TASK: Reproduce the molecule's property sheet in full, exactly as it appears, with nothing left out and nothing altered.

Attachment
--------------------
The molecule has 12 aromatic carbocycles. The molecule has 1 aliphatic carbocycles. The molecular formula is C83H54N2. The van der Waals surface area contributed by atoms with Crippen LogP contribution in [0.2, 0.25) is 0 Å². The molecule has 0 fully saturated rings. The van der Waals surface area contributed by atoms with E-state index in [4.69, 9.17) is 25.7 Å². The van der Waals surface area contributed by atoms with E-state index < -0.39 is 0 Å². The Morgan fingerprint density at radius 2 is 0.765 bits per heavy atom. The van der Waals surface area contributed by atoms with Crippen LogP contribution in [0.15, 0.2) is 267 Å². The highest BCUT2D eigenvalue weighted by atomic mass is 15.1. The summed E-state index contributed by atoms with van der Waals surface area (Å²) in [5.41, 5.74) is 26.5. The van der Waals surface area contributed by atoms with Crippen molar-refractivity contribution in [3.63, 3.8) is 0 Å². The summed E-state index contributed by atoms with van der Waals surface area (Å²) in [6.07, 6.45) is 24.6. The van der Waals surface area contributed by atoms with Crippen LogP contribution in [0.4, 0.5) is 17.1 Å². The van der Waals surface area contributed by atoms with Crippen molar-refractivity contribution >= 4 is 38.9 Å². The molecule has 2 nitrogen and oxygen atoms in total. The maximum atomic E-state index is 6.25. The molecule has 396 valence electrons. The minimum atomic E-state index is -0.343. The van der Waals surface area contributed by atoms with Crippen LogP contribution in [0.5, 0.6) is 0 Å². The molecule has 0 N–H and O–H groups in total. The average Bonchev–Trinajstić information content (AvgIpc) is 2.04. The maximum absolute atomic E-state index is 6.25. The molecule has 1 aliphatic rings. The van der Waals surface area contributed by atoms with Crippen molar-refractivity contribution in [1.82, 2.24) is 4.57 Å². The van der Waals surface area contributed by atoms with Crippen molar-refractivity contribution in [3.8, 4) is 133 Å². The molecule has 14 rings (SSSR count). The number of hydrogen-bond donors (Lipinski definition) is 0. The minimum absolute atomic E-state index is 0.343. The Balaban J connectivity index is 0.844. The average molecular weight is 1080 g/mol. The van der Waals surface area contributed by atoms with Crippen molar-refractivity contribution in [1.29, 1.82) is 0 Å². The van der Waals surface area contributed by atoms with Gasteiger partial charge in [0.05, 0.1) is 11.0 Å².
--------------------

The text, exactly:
The molecule has 12 aromatic carbocycles. The molecule has 1 aliphatic carbocycles. The molecular formula is C83H54N2. The van der Waals surface area contributed by atoms with Crippen LogP contribution in [0.2, 0.25) is 0 Å². The molecule has 0 fully saturated rings. The van der Waals surface area contributed by atoms with E-state index in [4.69, 9.17) is 25.7 Å². The van der Waals surface area contributed by atoms with E-state index < -0.39 is 0 Å². The Morgan fingerprint density at radius 2 is 0.765 bits per heavy atom. The van der Waals surface area contributed by atoms with Crippen LogP contribution in [0.15, 0.2) is 267 Å². The highest BCUT2D eigenvalue weighted by atomic mass is 15.1. The summed E-state index contributed by atoms with van der Waals surface area (Å²) in [5.41, 5.74) is 26.5. The van der Waals surface area contributed by atoms with Crippen molar-refractivity contribution in [3.63, 3.8) is 0 Å². The summed E-state index contributed by atoms with van der Waals surface area (Å²) in [6.07, 6.45) is 24.6. The van der Waals surface area contributed by atoms with Crippen LogP contribution in [0.4, 0.5) is 17.1 Å². The van der Waals surface area contributed by atoms with Crippen molar-refractivity contribution >= 4 is 38.9 Å². The molecule has 2 nitrogen and oxygen atoms in total. The maximum atomic E-state index is 6.25. The molecule has 396 valence electrons. The minimum atomic E-state index is -0.343. The van der Waals surface area contributed by atoms with Crippen LogP contribution in [0.5, 0.6) is 0 Å². The molecule has 0 N–H and O–H groups in total. The average Bonchev–Trinajstić information content (AvgIpc) is 2.04. The maximum absolute atomic E-state index is 6.25. The molecule has 1 aliphatic rings. The van der Waals surface area contributed by atoms with Crippen molar-refractivity contribution in [1.82, 2.24) is 4.57 Å². The van der Waals surface area contributed by atoms with Crippen molar-refractivity contribution in [3.8, 4) is 133 Å². The molecule has 14 rings (SSSR count). The number of hydrogen-bond donors (Lipinski definition) is 0. The minimum absolute atomic E-state index is 0.343. The Balaban J connectivity index is 0.844. The average molecular weight is 1080 g/mol. The van der Waals surface area contributed by atoms with Crippen molar-refractivity contribution in [1.29, 1.82) is 0 Å². The van der Waals surface area contributed by atoms with Gasteiger partial charge in [0.05, 0.1) is 11.0 Å².